The nature of the organisation, Cetinturk says, means that it does not have the luxury of sequential strategies with the aim of serving each goal in time. Instead, programmes are strategically aligned across all six objectives to serve them each in parallel. “These programmes include many cybersecurity initiatives, implementation of an agency-wide service management platform, a document management system for digitalisation of our paper records, adoption of business intelligence technologies for transparency and better decision-making, and modernisation of our infrastructure,” he says. “Along with this, we have finalised the agency cloud strategy.”

UNRWA’s operations and services have all benefited exponentially from these comprehensive strategies, and this is perhaps best demonstrated by its healthcare and education platforms and the ways they have both aided millions of refugees. E-health, its proprietary healthcare management system, is connected to the organisation’s ERP platform and is thereby augmented with the medical data of all registered refugees. “Before the implementation of e-health, UNRWA’s health centres were very crowded with patients who had to wait a long time to receive the services they need,” recalls Cetinturk. “Contact time with doctors was also relatively short because of the crowdedness.”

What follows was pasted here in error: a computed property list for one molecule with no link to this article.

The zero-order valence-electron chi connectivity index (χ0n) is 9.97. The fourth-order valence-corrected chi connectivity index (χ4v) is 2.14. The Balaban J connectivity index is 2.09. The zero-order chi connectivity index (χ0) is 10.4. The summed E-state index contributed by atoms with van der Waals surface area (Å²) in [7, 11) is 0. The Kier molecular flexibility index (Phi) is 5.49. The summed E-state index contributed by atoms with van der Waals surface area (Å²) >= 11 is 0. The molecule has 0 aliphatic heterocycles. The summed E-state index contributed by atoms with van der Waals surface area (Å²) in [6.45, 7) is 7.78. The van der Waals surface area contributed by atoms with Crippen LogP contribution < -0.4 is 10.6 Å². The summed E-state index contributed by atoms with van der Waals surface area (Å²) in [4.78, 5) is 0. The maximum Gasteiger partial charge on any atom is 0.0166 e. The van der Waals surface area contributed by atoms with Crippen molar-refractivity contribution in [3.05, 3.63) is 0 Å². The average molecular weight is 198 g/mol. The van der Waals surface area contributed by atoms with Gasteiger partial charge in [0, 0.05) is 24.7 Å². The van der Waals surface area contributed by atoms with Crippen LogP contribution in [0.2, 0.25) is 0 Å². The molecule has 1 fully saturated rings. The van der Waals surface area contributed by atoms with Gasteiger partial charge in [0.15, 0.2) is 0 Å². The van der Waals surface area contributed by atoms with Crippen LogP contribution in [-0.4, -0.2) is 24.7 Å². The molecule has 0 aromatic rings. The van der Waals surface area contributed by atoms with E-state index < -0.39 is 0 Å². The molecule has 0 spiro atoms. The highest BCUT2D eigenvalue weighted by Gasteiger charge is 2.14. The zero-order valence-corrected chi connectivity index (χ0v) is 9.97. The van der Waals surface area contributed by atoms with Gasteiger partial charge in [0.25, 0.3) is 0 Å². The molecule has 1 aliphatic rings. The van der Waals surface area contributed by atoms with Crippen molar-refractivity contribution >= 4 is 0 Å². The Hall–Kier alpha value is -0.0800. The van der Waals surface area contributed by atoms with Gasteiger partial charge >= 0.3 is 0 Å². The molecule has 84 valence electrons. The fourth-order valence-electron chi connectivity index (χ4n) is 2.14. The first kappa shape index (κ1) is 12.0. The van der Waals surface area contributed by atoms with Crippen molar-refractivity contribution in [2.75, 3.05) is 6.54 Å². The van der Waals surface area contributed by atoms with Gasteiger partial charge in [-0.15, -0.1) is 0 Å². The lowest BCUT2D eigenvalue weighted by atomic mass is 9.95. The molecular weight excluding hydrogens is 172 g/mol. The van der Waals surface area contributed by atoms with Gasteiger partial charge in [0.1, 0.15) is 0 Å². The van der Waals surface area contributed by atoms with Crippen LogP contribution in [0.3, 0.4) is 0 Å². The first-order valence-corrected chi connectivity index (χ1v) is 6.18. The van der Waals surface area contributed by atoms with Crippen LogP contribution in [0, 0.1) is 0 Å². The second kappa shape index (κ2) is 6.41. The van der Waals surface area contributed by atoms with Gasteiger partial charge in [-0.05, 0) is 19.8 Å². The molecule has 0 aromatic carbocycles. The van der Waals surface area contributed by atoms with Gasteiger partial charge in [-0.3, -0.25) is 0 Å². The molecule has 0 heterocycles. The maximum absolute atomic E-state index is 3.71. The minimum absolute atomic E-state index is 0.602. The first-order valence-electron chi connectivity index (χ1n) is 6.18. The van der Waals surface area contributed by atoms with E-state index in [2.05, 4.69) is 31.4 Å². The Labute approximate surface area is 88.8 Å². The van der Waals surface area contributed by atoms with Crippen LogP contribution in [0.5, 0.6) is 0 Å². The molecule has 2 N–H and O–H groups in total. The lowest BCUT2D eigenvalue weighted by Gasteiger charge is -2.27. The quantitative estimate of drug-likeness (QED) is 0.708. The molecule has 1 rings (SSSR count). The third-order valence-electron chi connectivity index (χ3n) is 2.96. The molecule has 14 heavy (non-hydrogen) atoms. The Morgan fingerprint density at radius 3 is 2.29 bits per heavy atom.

A major factor causing these bottlenecks was the lack of digital infrastructure, leaving healthcare providers to use paper-based records whose receipt was delayed by the inherent slowness of inter-office transfers. “It was also very tedious to extract reports about any of the functions in the health centres, including statistics about services delivered and the consumption of medicines, medical supplies and other required resources. Upon the introduction of e-health, there has been serious improvement.” 

By conducting ongoing assessments of the system to ensure its value is maximised, some exciting statistical examples of e-health’s impact have been drawn out. “The daily medical consultations for doctors were reduced from 104 to 86 a day, the time needed to collect medication was reduced to three minutes, and the antibiotics prescription rate was decreased from an average of 27% to 24.7%,” says Cetinturk. Along with these improvements to patient care and operational efficiency, e-health also provides a remote dashboard detailing health centre status, daily operations and healthcare provided to patients, delivering a daily stream of comprehensive reports and statistics. 

While figures such as these can mask the real-world approval of such systems, UNRWA’s healthcare providers have been overwhelmingly positive in their feedback. “89% of physicians surveyed expressed satisfaction with the new e-health system, particularly in terms of time saved and how it allows them to provide more and better attention to patients, and they believe it manages the crowds in a timely and fair way.”